freeholders, answered to his own name, took the vote as 
to the Preses, and elected himself. He then moved and 
seconded his own nomination, put the question as to the 
vote, and was unanimously returned." 1 

1 Hansard, 3 Ser., vii. 529, quoted by May, Const. Hist., i. 297. 


Nature of the connection which existed between Great Britain 
and Ireland after 1782. — Its dangers. — Tendencies to separation, as 
shown in the refusal of a Commercial Treaty. — In the Regency 
question. — In actual and proposed Irish Legislation. 

The settlement of 1782 put an end to the degrading 
position in which Ireland stood with respect to Great 
Britain, and elevated her to the rank of an independent 
kingdom. By it the four grievances of which Ireland 
complained were removed. These grievances were — The 
claim of Great Britain to bind Ireland by her laws : The 
Appellate jurisdiction : the provisions of Poynings' 
law : and the perpetuity of the Mutiny Act. But these 
four grievances may be reduced to one, viz., the claim to 
bind Ireland by enactments made in the British Parlia- 
ment, for the others were merely appurtenant to it.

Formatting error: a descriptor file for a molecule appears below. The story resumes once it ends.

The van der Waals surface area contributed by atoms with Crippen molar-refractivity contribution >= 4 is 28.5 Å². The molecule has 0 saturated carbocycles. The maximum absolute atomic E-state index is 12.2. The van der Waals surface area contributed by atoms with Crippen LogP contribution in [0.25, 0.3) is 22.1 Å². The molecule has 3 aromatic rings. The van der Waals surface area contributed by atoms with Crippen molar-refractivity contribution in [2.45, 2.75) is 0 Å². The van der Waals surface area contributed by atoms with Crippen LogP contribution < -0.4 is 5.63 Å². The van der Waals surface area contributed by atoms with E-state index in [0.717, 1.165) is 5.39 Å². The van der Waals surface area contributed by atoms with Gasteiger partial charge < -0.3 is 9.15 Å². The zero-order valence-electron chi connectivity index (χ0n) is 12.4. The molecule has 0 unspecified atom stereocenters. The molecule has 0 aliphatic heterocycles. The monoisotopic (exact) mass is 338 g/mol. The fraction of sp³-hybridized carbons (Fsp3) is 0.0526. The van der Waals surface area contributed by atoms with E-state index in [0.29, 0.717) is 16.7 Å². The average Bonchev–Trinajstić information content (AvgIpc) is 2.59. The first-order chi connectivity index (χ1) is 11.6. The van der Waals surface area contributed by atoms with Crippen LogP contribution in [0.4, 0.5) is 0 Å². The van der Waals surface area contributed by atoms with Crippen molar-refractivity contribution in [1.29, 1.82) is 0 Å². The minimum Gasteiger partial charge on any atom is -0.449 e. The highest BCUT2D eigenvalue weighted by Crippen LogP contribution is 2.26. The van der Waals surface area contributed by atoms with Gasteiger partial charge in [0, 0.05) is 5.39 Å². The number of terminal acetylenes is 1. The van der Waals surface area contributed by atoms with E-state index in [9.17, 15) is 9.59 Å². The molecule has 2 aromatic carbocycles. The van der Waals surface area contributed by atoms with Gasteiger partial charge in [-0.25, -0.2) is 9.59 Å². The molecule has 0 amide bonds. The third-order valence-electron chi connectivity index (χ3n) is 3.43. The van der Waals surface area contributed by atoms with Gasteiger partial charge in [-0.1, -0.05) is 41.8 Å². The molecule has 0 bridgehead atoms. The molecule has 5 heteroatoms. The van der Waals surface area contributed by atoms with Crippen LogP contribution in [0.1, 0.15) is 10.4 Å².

The Appellate jurisdiction fell with the legislative claim, 
and the other two were matters of internal arrangement. 
The settlement was final as to the only matters in 
dispute between the two countries, and it established 
fully and perfectly the constitution and legislative 
Independence of Ireland. It was not, however, pre- 
clusive of further measures which the legislatures of 
both countries might deem necessary for securing the 
permanence of the connection between them. It was not 


an abolition of the inherent powers of the two Parlia- 
ments, nor did it extinguish or abridge their deliberative 
or operative capacities. It is evident that it did not 
preclude independent Ireland or independent Great